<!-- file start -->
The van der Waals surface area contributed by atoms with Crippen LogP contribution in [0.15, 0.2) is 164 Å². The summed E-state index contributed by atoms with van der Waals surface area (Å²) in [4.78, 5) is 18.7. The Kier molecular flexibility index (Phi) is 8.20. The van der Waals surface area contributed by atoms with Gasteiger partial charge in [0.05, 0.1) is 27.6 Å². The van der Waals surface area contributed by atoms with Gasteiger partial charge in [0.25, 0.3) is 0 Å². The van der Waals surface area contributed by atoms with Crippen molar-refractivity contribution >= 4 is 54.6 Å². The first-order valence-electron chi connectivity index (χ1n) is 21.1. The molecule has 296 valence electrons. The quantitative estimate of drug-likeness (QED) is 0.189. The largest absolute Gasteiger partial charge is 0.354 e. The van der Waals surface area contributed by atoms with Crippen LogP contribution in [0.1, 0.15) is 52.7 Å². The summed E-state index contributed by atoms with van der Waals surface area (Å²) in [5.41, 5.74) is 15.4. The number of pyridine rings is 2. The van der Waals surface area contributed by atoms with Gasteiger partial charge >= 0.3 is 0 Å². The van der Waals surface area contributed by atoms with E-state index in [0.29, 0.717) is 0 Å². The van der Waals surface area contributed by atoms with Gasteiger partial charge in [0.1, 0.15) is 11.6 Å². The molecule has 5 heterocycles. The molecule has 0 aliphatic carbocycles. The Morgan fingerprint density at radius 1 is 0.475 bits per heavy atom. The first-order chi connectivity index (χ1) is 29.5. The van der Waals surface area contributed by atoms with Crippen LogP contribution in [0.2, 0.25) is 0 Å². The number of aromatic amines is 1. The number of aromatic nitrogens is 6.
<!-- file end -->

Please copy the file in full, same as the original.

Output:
The van der Waals surface area contributed by atoms with Crippen LogP contribution in [0.15, 0.2) is 164 Å². The summed E-state index contributed by atoms with van der Waals surface area (Å²) in [4.78, 5) is 18.7. The Kier molecular flexibility index (Phi) is 8.20. The van der Waals surface area contributed by atoms with Gasteiger partial charge in [0.05, 0.1) is 27.6 Å². The van der Waals surface area contributed by atoms with Gasteiger partial charge in [0.25, 0.3) is 0 Å². The van der Waals surface area contributed by atoms with Crippen molar-refractivity contribution >= 4 is 54.6 Å². The first-order valence-electron chi connectivity index (χ1n) is 21.1. The molecule has 296 valence electrons. The quantitative estimate of drug-likeness (QED) is 0.189. The largest absolute Gasteiger partial charge is 0.354 e. The van der Waals surface area contributed by atoms with Crippen LogP contribution in [0.1, 0.15) is 52.7 Å². The summed E-state index contributed by atoms with van der Waals surface area (Å²) in [5.41, 5.74) is 15.4. The number of pyridine rings is 2. The van der Waals surface area contributed by atoms with Gasteiger partial charge >= 0.3 is 0 Å². The van der Waals surface area contributed by atoms with E-state index in [0.29, 0.717) is 0 Å². The van der Waals surface area contributed by atoms with Gasteiger partial charge in [0.1, 0.15) is 11.6 Å². The molecule has 5 heterocycles. The molecule has 0 aliphatic carbocycles. The Morgan fingerprint density at radius 1 is 0.475 bits per heavy atom. The first-order chi connectivity index (χ1) is 29.5. The van der Waals surface area contributed by atoms with Crippen LogP contribution in [0.2, 0.25) is 0 Å². The number of aromatic amines is 1. The number of aromatic nitrogens is 6.